Except…it seems like we’ve been plagued with technical difficulties so far this year. Last week, a couple of the students couldn’t get in to submit their assignments. (One brought his laptop to class to show me the problem.) Yesterday, I was trying to post class notes, which students need to do their next assignment, but it wouldn’t allow me to upload any files. Today, we can’t access the online classroom at all.
Obviously I’m going to give the students extra time because of these issues, but I hope they’re resolved soon. I’m not sure I can deal with issues like this all semester.
Warping young minds when it’s convenient August 29, 2012Posted by mareserinitatis in education, engineering, teaching.
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Now that classes have gotten into full swing, I’m going to try to remember something if I ever have control of the class schedule: never teach some classes in the morning and some in the afternoon.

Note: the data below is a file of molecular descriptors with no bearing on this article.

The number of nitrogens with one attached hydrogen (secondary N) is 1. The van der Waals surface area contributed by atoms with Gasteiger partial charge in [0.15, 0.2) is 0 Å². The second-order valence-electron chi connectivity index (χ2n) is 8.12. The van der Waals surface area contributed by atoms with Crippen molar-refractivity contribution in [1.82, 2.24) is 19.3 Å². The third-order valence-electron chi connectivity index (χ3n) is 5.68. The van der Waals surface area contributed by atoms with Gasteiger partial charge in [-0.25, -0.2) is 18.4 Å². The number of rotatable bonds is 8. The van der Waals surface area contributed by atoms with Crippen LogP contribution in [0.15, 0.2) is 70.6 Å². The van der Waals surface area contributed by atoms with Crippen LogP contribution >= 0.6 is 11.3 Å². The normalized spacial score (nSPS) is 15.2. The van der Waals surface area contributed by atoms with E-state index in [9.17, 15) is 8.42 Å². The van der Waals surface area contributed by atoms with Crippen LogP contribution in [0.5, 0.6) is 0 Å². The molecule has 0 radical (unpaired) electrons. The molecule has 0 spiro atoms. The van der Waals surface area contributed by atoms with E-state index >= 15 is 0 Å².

I teach on Tuesdays and Thursdays. However, I have one class in the mornings on both those days, one class in the middle of the afternoon on Tuesday, and two classes plus office hours on Thursday. (I’m using the break between classes for my office hours, since I have to be there anyway.)
I have to admit that this schedule really wrecks the whole day. It is somewhat my own fault. I agreed to teach an additional section, which happened to be the Thursday morning class. It’s only half the semester, but it’s also longer than my other classes and I’ve had to change the content a bit to accomodate the different schedule. I know that’s going to make it worse for me until the end of October.
I also seem to have more students than last year. Enrollment was already up in the department, but the new section adds another 30 kids to the nearly 100 I already had. I am so not looking forward to grading.
If it was up to me, I’d love to teach one class for 1 1/2 hours on Tuesdays and Thursdays…with 10 students. I don’t see that happening soon, though.